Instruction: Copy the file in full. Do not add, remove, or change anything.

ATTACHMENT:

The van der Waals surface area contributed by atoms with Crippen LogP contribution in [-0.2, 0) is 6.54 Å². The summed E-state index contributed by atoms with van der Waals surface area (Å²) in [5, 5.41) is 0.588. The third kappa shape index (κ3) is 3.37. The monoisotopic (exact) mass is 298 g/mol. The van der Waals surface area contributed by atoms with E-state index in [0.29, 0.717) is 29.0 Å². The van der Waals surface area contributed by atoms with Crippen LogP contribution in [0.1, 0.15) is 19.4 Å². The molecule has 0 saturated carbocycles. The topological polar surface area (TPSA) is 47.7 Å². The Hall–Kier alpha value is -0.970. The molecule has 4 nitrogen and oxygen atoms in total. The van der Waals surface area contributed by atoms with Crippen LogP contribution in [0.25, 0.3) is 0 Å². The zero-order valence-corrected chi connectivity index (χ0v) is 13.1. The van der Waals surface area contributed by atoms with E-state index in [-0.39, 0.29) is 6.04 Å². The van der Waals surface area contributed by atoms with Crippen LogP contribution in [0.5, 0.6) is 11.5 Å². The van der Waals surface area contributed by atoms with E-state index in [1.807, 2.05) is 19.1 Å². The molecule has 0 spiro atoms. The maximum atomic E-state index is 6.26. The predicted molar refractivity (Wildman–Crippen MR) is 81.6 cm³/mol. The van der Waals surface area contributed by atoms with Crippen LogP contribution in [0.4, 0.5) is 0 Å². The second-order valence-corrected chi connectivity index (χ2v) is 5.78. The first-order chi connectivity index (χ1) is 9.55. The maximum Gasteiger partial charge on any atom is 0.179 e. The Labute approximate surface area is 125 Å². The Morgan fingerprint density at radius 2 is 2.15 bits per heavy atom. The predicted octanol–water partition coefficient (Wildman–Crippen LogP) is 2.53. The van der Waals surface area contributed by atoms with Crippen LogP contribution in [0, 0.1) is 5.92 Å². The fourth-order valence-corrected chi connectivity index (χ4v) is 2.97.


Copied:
The van der Waals surface area contributed by atoms with Crippen LogP contribution in [-0.2, 0) is 6.54 Å². The summed E-state index contributed by atoms with van der Waals surface area (Å²) in [5, 5.41) is 0.588. The third kappa shape index (κ3) is 3.37. The monoisotopic (exact) mass is 298 g/mol. The van der Waals surface area contributed by atoms with E-state index in [0.29, 0.717) is 29.0 Å². The van der Waals surface area contributed by atoms with Crippen LogP contribution in [0.1, 0.15) is 19.4 Å². The molecule has 0 saturated carbocycles. The topological polar surface area (TPSA) is 47.7 Å². The Hall–Kier alpha value is -0.970. The molecule has 4 nitrogen and oxygen atoms in total. The van der Waals surface area contributed by atoms with Crippen LogP contribution in [0.25, 0.3) is 0 Å². The zero-order valence-corrected chi connectivity index (χ0v) is 13.1. The van der Waals surface area contributed by atoms with E-state index in [-0.39, 0.29) is 6.04 Å². The van der Waals surface area contributed by atoms with Crippen LogP contribution in [0.5, 0.6) is 11.5 Å². The van der Waals surface area contributed by atoms with E-state index in [1.807, 2.05) is 19.1 Å². The molecule has 0 spiro atoms. The maximum atomic E-state index is 6.26. The predicted molar refractivity (Wildman–Crippen MR) is 81.6 cm³/mol. The van der Waals surface area contributed by atoms with Crippen LogP contribution in [0.4, 0.5) is 0 Å². The second-order valence-corrected chi connectivity index (χ2v) is 5.78. The first-order chi connectivity index (χ1) is 9.55. The maximum Gasteiger partial charge on any atom is 0.179 e. The Labute approximate surface area is 125 Å². The Morgan fingerprint density at radius 2 is 2.15 bits per heavy atom. The predicted octanol–water partition coefficient (Wildman–Crippen LogP) is 2.53. The van der Waals surface area contributed by atoms with Crippen LogP contribution in [0, 0.1) is 5.92 Å². The fourth-order valence-corrected chi connectivity index (χ4v) is 2.97.